HEALTH: How COVID-19 Changes Our Sleep – The Atlantic

The goal, then, is breaking out of this cycle, or preventing it altogether. Here the benefits of sleep extend throughout the body. “Sleep is important for effective immune function, and it also helps to regulate metabolism, including glucose and mechanisms controlling appetite and weight gain,” Miller says. All of these bear directly on COVID-19, as risk factors for severe cases include diabetes, obesity, and sleep apnea. Even in the short term, getting enough deep, slow-wave sleep will optimize your metabolism and make you maximally prepared should you fall ill. These effects may even bear on vaccination. Flu shots appear to be more effective among people who have slept well in the days preceding getting one.

How COVID-19 Changes Our Sleep – The Atlantic

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Get your Z’s. Take your vitamins (even if you’re making some “expensive urine”)! And, drink your water.

Then, relax and hand on for the ride.

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One thought on “HEALTH: How COVID-19 Changes Our Sleep – The Atlantic

  1. Good advice! I’ve been getting WAYYYYY too much of my sleep in little two hour type spurts the last few months. Combine that with a highly irregular diet (heh, that rests inordinately upon a base made of chocolate and lubricated with milk) and it’s not exactly the healthiest of lifestyles to face COVID with. Fortunately, I’ve easily adapted to the “lockdown” style of living: I compute-communicate happily during most of my waking hours and do pretty much all my shopping online. Outside of two visits with my nieces, and a short Costco drop off of supplies from my brother, I’ve had just TWO in-person-in-room type interactions since March: two afternoon trips to the local VFW club in the daytime — a period when there’s never anyone except a long-time barkeep friend and occasionally a postman on extended break-time. Combine the limited personal interaction with the “pseudo-vaccination effect” of being a smoker and I haven’t had a touch of C-19 yet.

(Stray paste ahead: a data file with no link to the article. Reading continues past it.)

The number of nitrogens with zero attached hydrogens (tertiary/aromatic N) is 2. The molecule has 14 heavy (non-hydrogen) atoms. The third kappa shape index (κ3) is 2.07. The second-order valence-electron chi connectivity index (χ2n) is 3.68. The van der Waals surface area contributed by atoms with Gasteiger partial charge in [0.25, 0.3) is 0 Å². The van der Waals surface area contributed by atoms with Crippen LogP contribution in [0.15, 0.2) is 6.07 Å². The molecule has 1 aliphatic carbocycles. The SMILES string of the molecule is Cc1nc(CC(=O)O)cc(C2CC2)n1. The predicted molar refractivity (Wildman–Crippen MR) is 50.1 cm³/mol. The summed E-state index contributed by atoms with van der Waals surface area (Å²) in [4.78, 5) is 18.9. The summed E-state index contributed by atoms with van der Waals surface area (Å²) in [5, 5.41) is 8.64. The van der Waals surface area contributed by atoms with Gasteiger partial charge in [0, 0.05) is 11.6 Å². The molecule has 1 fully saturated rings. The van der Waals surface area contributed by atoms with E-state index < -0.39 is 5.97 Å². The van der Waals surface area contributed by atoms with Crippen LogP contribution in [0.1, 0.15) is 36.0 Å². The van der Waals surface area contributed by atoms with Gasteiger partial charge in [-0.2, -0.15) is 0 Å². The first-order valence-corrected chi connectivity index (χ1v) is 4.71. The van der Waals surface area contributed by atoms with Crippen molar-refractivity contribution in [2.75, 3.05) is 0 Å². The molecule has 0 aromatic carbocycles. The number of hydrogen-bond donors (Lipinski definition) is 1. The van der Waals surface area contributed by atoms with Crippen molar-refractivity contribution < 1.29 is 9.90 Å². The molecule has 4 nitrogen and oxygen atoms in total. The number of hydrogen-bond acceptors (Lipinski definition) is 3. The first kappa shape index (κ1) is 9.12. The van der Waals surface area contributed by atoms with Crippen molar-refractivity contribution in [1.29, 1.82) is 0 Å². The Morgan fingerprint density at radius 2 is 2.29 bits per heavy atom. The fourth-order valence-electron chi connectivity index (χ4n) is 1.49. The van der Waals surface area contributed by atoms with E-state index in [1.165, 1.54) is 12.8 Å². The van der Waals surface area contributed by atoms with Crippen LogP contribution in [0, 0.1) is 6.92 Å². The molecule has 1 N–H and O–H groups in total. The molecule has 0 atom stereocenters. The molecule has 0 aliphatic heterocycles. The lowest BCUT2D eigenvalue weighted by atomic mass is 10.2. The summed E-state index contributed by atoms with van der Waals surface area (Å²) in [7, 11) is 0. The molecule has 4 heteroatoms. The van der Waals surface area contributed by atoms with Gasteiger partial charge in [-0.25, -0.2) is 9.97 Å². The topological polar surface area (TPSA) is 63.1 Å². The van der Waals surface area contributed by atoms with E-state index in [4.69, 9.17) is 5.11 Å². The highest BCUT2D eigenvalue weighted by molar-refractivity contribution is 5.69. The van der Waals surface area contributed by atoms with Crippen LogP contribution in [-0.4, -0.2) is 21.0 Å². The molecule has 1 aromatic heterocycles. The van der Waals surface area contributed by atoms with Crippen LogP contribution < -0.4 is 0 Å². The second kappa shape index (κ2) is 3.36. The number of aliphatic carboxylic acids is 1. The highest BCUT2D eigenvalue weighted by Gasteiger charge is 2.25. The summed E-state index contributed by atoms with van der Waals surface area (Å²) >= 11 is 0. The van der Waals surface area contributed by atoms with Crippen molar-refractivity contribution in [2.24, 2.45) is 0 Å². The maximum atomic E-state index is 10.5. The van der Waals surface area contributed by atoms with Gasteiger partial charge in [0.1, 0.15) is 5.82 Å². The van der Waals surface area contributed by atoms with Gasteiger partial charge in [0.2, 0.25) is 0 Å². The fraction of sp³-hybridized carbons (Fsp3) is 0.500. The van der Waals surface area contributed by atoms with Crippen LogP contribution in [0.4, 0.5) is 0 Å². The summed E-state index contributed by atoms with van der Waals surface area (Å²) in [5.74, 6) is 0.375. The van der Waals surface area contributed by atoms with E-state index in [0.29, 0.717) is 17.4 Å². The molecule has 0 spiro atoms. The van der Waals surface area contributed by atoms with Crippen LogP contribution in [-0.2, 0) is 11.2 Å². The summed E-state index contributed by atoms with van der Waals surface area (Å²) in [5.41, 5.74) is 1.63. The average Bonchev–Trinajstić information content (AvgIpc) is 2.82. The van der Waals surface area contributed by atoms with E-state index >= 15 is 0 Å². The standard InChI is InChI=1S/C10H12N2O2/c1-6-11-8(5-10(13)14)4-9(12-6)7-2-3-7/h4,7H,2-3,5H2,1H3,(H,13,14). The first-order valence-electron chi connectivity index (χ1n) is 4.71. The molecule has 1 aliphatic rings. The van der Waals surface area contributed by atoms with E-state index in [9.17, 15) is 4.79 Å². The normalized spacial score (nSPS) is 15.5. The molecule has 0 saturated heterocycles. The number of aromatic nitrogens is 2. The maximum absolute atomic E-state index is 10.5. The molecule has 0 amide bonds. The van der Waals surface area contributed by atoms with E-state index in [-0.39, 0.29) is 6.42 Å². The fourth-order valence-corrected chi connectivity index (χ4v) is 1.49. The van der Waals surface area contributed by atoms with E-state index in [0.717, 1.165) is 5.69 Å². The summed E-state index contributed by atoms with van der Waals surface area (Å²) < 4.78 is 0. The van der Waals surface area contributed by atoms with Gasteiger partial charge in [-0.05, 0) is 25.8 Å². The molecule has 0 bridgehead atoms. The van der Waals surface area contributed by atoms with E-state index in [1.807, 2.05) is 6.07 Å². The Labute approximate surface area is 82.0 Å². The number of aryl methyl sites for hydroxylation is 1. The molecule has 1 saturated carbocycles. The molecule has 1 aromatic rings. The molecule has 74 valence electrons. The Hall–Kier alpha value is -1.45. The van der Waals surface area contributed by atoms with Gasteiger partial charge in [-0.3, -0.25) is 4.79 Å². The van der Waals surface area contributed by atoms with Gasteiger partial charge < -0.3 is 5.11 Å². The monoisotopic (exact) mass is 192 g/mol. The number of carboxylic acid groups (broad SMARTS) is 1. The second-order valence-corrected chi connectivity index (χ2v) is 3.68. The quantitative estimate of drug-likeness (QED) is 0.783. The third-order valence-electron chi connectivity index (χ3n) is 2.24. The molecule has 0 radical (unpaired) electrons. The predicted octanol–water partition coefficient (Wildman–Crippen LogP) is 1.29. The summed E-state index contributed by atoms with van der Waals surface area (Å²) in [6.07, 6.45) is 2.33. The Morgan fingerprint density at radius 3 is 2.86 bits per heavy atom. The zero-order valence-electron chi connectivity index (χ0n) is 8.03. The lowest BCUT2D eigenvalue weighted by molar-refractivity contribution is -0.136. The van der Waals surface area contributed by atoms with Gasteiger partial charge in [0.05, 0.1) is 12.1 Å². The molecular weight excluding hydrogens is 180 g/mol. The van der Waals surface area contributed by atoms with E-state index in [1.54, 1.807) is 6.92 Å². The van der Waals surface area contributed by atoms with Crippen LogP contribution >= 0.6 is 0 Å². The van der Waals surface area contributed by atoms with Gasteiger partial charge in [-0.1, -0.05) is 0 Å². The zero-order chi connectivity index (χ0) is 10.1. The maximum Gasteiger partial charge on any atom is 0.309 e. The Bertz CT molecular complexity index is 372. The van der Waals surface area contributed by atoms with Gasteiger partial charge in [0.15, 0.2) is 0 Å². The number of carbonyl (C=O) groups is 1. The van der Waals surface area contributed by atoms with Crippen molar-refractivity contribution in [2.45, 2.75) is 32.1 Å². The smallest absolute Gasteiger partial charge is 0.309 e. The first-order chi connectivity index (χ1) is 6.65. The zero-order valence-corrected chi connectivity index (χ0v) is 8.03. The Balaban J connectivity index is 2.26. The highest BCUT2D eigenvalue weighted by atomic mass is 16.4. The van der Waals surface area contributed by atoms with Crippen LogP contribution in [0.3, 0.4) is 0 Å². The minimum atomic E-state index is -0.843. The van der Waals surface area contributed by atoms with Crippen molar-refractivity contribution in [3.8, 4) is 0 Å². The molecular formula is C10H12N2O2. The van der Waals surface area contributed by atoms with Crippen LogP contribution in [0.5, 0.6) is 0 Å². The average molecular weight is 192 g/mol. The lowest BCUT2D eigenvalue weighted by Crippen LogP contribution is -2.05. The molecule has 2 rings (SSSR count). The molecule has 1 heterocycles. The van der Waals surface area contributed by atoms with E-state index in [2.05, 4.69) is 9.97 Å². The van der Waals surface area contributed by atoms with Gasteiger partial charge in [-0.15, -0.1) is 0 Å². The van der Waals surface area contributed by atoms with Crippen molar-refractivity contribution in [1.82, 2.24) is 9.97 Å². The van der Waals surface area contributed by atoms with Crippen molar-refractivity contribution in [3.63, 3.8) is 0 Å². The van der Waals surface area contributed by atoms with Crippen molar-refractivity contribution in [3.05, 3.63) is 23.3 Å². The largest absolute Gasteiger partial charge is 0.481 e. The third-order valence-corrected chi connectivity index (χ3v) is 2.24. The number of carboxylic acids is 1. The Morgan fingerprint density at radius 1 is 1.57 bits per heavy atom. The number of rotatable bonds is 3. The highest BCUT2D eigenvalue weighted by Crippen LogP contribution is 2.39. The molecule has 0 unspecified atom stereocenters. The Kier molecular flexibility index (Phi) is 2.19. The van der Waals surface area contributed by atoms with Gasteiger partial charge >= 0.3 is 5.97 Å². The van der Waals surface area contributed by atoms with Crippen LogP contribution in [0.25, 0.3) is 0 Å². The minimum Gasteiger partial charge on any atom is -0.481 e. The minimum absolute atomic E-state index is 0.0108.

(Re that vax effect: See the bottom lines of the 7,000 COVID patient study by the CDC at https://www.cdc.gov/mmwr/volumes/69/wr/mm6913e2.htm#T1_down and you’ll note that where they were expecting OVER 1,000 sick smokers (i.e. 15% of 7,000 US adults) they ended up with just 96! Those kind of #s have been duplicated in almost every study in every country around the world though usually less strongly. The sole exception is straight out of our own antismoking hotbed in California at Stanford — I haven’t had time yet to really look at it and figure out how they got their results… but the scent seems a bit off. LOL!)

    Hope things are going well up there with you and all at Manhattan! The worst thing we had to deal with in the dorms during my years there (69-73) was dirty laundry!

    Merry Christmas and a Happy New Year!

    :)
    Michael

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